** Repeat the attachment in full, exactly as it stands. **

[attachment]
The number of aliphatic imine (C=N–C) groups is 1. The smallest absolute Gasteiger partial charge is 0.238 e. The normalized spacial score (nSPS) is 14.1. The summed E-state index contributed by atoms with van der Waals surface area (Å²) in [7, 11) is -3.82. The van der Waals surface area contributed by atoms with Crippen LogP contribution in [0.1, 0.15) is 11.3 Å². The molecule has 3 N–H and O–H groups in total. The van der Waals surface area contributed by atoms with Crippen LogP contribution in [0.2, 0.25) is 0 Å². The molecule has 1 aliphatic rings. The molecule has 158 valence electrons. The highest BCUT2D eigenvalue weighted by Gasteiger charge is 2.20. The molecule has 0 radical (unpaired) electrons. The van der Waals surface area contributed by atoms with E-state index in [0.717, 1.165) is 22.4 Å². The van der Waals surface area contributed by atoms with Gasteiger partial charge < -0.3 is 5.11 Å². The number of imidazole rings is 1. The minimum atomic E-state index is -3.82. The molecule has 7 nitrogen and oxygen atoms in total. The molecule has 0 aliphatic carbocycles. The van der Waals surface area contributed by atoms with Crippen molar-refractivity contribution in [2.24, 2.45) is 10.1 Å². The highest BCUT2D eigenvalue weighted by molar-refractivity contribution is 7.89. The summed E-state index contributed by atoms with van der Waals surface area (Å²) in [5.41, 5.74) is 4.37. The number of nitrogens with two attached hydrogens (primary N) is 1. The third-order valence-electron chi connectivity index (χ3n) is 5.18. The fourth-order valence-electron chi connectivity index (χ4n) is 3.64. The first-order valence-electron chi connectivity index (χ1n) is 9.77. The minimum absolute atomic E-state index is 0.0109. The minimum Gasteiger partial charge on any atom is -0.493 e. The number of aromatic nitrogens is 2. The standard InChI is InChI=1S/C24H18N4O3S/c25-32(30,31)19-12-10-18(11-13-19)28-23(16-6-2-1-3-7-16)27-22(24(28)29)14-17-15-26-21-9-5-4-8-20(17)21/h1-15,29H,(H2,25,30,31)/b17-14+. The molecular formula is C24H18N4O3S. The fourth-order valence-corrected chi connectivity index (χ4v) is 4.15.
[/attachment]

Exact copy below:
The number of aliphatic imine (C=N–C) groups is 1. The smallest absolute Gasteiger partial charge is 0.238 e. The normalized spacial score (nSPS) is 14.1. The summed E-state index contributed by atoms with van der Waals surface area (Å²) in [7, 11) is -3.82. The van der Waals surface area contributed by atoms with Crippen LogP contribution in [0.1, 0.15) is 11.3 Å². The molecule has 3 N–H and O–H groups in total. The van der Waals surface area contributed by atoms with Crippen LogP contribution in [0.2, 0.25) is 0 Å². The molecule has 1 aliphatic rings. The molecule has 158 valence electrons. The highest BCUT2D eigenvalue weighted by Gasteiger charge is 2.20. The molecule has 0 radical (unpaired) electrons. The van der Waals surface area contributed by atoms with E-state index in [0.717, 1.165) is 22.4 Å². The van der Waals surface area contributed by atoms with Gasteiger partial charge < -0.3 is 5.11 Å². The number of imidazole rings is 1. The minimum atomic E-state index is -3.82. The molecule has 7 nitrogen and oxygen atoms in total. The molecule has 0 aliphatic carbocycles. The van der Waals surface area contributed by atoms with Crippen molar-refractivity contribution in [2.24, 2.45) is 10.1 Å². The highest BCUT2D eigenvalue weighted by molar-refractivity contribution is 7.89. The summed E-state index contributed by atoms with van der Waals surface area (Å²) in [5.41, 5.74) is 4.37. The number of nitrogens with two attached hydrogens (primary N) is 1. The third-order valence-electron chi connectivity index (χ3n) is 5.18. The fourth-order valence-electron chi connectivity index (χ4n) is 3.64. The first-order valence-electron chi connectivity index (χ1n) is 9.77. The minimum absolute atomic E-state index is 0.0109. The minimum Gasteiger partial charge on any atom is -0.493 e. The number of aromatic nitrogens is 2. The standard InChI is InChI=1S/C24H18N4O3S/c25-32(30,31)19-12-10-18(11-13-19)28-23(16-6-2-1-3-7-16)27-22(24(28)29)14-17-15-26-21-9-5-4-8-20(17)21/h1-15,29H,(H2,25,30,31)/b17-14+. The molecular formula is C24H18N4O3S. The fourth-order valence-corrected chi connectivity index (χ4v) is 4.15.